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After We Kill You, We Will Welcome You Back as Honored Guests: Unembedded in Afghanistan Kindle Edition
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|Length: 272 pages||Word Wise: Enabled||Enhanced Typesetting: Enabled|
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Finally an American who realises it's not US military lives that are the story but Afghans.
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In 2001, the Islamic State of Afghanistan , aka United Front or Northern Alliance, was the government recognized by the United Nations. It held about 10% of Afghanistan, Most of the country was controlled by the Taliban. The Taliban was funded by Pakistani Intelligence which itself was financed and trained by the CIA.
Union Oil of California (Unicol) sought to construct a pipeline through Afghanistan that would deliver an estimated 9 to 16 billion barrels of oil. In 1997, the Taliban and Unicol could not agree on what the transit fee should be. In 2001, the Bush Administration provided $43 million to the Taliban to destroy poppy fields. The Taliban and Unicol continued their disagreement on what pipeline transit fees should be.
After the September 11, 2001 terrorist attacks, the U.S. began attacking the Taliban. 14,00 tons of bombs were dropped on Afghanistan by 2009.
U.S. Special Forces and Northern Alliance forces captured 7,500 prisoners and massacred them.
The U.S. helped install Hamid Karzai as Afghan President. His authority is mostly limited to the city of Kabul.
The International Security Assistance Force (ISAF) of the United Nations, half of whose soldiers are from the U.S., entered Afghanistan in 2002. ISAF was supposed to rebuild Afghanistan. Yet little has been build despite several billions of U.S. funds being spent. Whatever the money was spent on is not publicly known.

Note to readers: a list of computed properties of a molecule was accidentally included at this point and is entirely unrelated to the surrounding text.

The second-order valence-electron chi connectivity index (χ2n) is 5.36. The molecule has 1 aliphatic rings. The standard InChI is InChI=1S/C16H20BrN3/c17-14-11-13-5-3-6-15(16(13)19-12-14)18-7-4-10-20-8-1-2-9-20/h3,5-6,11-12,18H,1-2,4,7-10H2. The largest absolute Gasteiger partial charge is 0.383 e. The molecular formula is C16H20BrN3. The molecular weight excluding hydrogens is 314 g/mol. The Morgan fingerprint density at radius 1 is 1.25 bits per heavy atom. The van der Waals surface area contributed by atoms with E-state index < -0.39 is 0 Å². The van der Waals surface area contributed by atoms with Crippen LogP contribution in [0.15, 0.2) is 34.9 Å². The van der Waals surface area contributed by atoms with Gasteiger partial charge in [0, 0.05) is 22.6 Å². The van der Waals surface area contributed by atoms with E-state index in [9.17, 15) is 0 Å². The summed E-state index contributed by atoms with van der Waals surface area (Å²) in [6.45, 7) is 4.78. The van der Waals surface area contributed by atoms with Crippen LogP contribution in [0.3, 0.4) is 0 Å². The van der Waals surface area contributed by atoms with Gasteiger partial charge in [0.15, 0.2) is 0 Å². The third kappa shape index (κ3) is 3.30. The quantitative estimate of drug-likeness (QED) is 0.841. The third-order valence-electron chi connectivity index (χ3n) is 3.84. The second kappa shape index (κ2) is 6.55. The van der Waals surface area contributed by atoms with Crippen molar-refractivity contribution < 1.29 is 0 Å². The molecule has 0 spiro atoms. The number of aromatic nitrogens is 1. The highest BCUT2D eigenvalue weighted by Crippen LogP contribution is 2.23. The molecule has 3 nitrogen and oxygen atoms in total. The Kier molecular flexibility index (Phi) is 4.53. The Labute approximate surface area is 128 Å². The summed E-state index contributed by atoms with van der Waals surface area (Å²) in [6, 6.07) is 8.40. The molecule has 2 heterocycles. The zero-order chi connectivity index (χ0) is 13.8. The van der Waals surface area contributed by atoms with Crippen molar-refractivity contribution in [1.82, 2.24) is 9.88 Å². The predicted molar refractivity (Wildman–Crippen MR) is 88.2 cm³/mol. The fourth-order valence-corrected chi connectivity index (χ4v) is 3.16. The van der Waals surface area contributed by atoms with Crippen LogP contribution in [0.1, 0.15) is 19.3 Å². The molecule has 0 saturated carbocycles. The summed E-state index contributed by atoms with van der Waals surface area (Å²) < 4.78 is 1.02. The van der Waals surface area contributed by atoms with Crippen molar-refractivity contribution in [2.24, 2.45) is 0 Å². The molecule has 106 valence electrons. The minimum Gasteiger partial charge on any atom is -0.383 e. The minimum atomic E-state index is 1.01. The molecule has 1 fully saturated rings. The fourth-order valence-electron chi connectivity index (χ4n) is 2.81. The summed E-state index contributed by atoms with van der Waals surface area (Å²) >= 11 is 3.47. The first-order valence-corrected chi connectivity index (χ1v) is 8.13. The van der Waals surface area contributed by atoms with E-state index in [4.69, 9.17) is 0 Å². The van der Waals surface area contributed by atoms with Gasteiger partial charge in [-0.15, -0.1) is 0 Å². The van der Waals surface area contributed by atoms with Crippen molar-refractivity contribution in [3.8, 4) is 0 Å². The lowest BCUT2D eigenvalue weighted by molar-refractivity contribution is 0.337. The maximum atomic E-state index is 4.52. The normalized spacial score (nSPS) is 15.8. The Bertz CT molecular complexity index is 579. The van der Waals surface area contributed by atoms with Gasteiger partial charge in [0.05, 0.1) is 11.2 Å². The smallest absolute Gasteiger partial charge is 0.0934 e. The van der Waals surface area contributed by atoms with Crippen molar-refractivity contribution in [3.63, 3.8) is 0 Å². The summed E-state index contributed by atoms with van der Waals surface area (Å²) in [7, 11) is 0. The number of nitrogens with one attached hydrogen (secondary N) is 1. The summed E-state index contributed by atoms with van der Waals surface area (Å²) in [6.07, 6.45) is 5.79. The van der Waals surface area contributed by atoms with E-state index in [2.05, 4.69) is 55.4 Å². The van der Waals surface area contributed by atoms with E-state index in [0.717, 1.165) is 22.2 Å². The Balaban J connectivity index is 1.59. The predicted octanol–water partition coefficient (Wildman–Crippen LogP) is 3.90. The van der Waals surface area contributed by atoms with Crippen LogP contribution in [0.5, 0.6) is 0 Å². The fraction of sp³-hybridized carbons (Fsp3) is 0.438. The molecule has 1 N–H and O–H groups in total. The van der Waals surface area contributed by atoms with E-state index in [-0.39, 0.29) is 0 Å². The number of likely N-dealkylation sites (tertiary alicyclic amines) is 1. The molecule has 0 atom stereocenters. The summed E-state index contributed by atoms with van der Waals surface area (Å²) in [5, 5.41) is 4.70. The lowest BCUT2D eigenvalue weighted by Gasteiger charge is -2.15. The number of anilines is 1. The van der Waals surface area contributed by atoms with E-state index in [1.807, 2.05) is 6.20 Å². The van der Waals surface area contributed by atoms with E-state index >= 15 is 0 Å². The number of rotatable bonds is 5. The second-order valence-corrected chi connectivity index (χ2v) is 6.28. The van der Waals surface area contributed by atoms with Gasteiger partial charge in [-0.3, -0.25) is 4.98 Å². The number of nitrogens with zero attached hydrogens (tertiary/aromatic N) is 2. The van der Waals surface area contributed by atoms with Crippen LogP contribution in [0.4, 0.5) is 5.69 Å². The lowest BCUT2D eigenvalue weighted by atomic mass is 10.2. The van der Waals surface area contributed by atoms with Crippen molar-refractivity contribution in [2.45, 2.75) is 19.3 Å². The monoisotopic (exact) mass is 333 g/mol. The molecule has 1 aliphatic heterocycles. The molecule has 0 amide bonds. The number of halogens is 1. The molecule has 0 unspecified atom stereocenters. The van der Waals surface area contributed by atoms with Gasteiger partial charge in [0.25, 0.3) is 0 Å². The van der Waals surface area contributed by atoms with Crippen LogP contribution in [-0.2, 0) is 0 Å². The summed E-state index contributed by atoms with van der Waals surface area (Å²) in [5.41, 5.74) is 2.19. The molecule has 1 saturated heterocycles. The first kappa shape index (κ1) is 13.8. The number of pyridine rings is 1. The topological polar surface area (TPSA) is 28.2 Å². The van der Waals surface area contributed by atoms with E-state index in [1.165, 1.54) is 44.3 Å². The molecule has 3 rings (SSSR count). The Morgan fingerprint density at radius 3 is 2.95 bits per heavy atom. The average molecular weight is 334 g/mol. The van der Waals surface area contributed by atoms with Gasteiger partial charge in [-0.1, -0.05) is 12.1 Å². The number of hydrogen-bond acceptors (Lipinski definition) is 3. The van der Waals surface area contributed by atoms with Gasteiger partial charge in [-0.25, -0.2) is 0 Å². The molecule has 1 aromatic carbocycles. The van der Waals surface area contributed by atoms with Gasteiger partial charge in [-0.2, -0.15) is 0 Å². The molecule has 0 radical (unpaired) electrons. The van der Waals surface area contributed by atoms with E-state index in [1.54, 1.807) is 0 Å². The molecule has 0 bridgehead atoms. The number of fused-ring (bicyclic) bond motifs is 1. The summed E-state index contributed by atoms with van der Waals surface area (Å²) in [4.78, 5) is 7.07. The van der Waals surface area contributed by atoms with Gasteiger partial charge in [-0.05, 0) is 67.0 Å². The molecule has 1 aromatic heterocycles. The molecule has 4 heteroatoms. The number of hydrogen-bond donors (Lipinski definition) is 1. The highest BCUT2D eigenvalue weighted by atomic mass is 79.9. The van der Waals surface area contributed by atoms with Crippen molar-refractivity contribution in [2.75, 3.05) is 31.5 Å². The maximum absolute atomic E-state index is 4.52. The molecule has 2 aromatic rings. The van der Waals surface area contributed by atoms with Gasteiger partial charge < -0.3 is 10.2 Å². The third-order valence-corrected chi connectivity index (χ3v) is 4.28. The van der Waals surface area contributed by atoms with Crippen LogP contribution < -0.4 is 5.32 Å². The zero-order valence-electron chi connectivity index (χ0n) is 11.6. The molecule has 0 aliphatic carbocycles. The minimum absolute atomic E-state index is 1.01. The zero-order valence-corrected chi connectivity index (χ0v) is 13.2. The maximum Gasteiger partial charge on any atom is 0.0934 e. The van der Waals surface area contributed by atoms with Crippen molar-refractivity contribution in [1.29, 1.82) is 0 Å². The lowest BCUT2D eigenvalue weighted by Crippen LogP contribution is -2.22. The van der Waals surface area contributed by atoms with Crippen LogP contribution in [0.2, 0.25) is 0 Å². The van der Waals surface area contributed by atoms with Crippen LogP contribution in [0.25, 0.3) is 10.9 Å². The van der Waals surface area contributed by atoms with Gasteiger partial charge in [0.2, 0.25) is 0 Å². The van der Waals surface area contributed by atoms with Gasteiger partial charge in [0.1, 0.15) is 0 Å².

President Obama sent 33,000 extra troops to Afghanistan in hopes of turning the government over to Kurzai. General Stanley McChrystal stated the Taliban was winning. Wikileaks showed Karzai’s army was ineffective. Wikileaks also showed Pakistan was supporting the neo-Taliban even though the U,S. supported Pakistan.
NATO in 2001 to 2005 paved some highways and built some schools. Afghans may generally have not been satisfied with these efforts as they expected much more.
Rall writes of reporting in Afghanistan in 2001 as “you can’t get the truth, But you can get an impression.”
Local Afghans lose every fight with U.S, troops. Yet they are winning because of civilian deaths which creates more people who join the neo-Taliban for revenge, They fight guerrilla style and they choose when they wish to fight.
Rall observes that neo-Taliban “understand the simple truth: the live there, and we don’t. Time is on their side.”
Rall nots since World War II “when the United States invades, it often fails to occupy, much less annex. When it occupied it does so with fewer soldiers than necessary to control its newly occupied territory.”
Afghan roads deteriorate rapidly due to heavy military vehicles, The U.S. Agency for International Development estimates it costs about $200 million per year to maintain these roads. The Afghan annual federal budget is $7 billion.
Rall visited Afghan cities where foreigners never visit. He found all women wear burqas, in contrast to U.S. news reports. Bribes are common and expected. There is a city with no mail delivery and no street addresses. U.S. carpet bombing has caused much destruction in many cities. The Taliban usually attack at night. There are Taliban biker gangs. The biker gangs could easily be destroyed but they are not. U.S. and NATO efforts are not designed to provide security for the Afghan people.
The Afghan central government governs Kabul and to some degree Mazar-i-Sharif, Herat, and to an even less extent Kandahar. The Taliban controls the rest of the country.
The National Police are corrupt and ineffective.
Afghanistan is the longest lasting U.S. war. It costs a million dollars annually for one soldier to be there. Rall concludes “invading other countries, whether to steal their land or poach their natural resources or pressure their neighbors or exert regional influence is an enterprise with a cost-to-benefit ratio that simply doesn’t work.”
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